Ora Seaport is a multi-family residential tower located on the waterfront in Boston’s Seaport District. Once an industrial area with 100-year-old warehouses and parking lots, the Seaport has evolved into one of the trendiest neighborhoods in Boston and is now home to artists, entrepreneurs, and musicians. The 12-story Ora Seaport is the focal point at the end of Congress Street and is positioned on the western edge of one of many parcels that comprise the 30-acre Massachusetts Port Authority Commonwealth Flats Development Area. 

Ora Seaport is a mixed-income community containing 304 rental apartments including 40 affordable apartments. The landscape architect was responsible for the planning and design of the urban plaza/drive court, streetscapes, a second-level public podium terrace courtyard, and a residential roof deck with a pool and lounge spaces. 

The streetscape is interactive and friendly and has direct physical and visual connections to the rest of the Seaport District. It incorporates the Seaport Square design aesthetic by celebrating the geometric energy of the building. It is a universally accessible public realm space that is durable, easily maintainable and able to withstand the harsh conditions of the waterfront. The landscape design offers plenty of seating opportunities and incorporates lighting, litter receptacles, furniture, permeable paving, industrial-inspired aged steel components, and ample plantings. 

The residential tower is designed around a large plaza, which acts as an entrance to the new development and allows pedestrian access through the site via a refined concrete and granite paver system highlighted with specialty lighting. The challenge in the design of the plaza was the size of the space and how to make it pedestrian friendly. The addition of a planter or planted island to break up the space was not an option because emergency vehicles would not be able to get through. The landscape architect’s solution was to design a custom-made sculptural mountable island with specialty lighting integrated into the granite. This mountable central island is a dramatic focal point in the plaza and allows emergency vehicles to drive over the mound to account for tight turning circles. To add visual appeal and create human scale, the landscape architect added texture to the concrete finish around the island by brooming and tining the concrete. 

Looking out over the plaza and the Harbor, the publicly accessible shared second level courtyard brings together residents, guests staying at the hotel, and visitors coming in off the street. The courtyard is comprised of a community greensward, lounge areas, raised tree grove, dining terrace, and entrances to the second level restaurant and retail spaces. It is bordered by private residential patios and planting beds containing 5,215 plants and trees. Paving patterns featuring porcelain, concrete, and wood are used to identify the “outdoor rooms” on the terrace and to add visual interest from above.

The raised planter is designed to allow full-depth soils to support shade trees and woodland undercover while also providing a visual and vegetative buffer between the retail space and the greensward. A sculptural precast bench is built into the planter and at night, is highlighted with ambient strip lighting. Wood tile pavers placed around the planter recall the nautical boardwalks along the harbor and provide a soft change in materials.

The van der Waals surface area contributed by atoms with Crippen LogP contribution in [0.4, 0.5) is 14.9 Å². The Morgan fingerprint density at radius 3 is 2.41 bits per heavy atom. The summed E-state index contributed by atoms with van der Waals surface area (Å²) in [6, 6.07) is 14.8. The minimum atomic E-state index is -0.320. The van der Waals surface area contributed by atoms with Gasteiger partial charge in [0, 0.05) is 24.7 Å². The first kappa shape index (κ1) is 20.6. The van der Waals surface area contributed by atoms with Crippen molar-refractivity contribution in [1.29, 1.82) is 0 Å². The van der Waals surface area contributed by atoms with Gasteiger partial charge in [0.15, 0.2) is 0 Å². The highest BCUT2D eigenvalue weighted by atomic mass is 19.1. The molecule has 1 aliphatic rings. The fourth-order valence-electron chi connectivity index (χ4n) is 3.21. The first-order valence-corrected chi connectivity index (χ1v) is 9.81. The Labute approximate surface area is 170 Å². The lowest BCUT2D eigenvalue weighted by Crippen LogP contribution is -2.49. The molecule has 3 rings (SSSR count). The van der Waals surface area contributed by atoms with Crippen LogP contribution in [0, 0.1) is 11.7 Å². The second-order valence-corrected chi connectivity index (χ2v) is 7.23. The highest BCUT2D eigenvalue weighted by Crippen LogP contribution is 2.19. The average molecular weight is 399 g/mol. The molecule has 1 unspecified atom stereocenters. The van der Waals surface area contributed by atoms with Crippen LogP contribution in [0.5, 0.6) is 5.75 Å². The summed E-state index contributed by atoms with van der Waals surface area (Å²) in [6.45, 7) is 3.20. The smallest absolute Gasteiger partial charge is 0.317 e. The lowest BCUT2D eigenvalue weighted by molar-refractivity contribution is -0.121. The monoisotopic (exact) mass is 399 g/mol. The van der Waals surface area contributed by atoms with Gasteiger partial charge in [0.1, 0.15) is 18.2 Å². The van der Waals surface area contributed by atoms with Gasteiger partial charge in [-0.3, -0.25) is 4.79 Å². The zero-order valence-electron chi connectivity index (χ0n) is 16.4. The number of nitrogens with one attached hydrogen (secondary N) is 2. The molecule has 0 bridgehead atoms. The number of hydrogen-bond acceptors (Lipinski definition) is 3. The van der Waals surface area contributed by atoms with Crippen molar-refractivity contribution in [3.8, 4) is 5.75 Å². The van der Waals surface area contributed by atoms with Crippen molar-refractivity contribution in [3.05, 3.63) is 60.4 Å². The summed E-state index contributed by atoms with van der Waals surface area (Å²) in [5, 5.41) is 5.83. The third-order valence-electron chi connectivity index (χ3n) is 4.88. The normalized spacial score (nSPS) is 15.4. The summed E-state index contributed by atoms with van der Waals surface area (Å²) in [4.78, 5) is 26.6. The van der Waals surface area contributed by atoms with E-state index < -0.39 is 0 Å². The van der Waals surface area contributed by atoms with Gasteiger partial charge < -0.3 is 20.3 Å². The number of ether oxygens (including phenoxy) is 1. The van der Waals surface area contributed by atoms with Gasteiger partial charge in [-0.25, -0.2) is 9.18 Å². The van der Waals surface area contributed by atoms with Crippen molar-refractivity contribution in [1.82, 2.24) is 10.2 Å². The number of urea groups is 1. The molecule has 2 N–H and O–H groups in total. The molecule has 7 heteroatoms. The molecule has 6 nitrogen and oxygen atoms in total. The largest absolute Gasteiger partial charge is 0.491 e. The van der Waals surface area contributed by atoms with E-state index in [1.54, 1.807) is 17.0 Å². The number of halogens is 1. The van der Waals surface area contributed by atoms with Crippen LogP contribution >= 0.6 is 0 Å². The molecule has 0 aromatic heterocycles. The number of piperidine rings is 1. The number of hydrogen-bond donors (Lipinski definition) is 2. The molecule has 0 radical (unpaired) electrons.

The residential roof deck on the 12th floor offers views of the city skyline, the Harbor, and the Seaport District. It is comprised of multiple outdoor spaces and contains a pool, a series of cabanas, furniture, a porcelain tiled outdoor fireplace, media walls, grills, a wet bar, an outdoor shower, and a green roof planting system. 

The amenity deck includes a TV lounge, a living room with a fireplace, a raised pool deck, an outdoor shower, an exercise area, and grilling and dining spaces. Residents use the space for working from home, gathering with friends and family, taking a plunge in the pool, and grilling and having dinner. These outdoor amenity spaces have increased social interaction and a sense of community among the residents. 

South Boston is one of the City’s most exposed neighborhoods to climate change impacts, including high-tide flooding and episodic storm-related flooding, greater intensity rainfall events, and more intense heat waves. Massport has developed a set of design guidelines that the landscape architect incorporated into the site. Resiliency measures were included in the public plaza, drive court, and streetscapes. They include permeable pavers and native plants as well as granite block benches and stainless-steel bike racks that can withstand saltwater inundation. With the building’s critical program raised above the project flood level, ground level entries are accessed by sloped walkways reinforced with granite seat walls that recall the strength of the granite block harbor walls.

The street level drive court is illuminated using a “moonlighting” technique to maintain safe egress along the pedestrian realm and provide safety and security to pedestrians while also supporting dark skies initiatives. In addition, soft ambient lighting was used to highlight the sculptural areas of the landscape design as well as the building. 

The design of the roof deck includes over 800 trees, perennials, vines, shrubs, and groundcover. The plantings benefit the urban environment by prolonging the life of the building’s heating, ventilation, and HVAC systems; managing stormwater; moderating the urban heat island effect; increasing energy efficiency; reducing noise; and improving air quality.

Project Location: Boston, Massachusetts USA

Design year: 2016-2018

Year Built: 2019-2021


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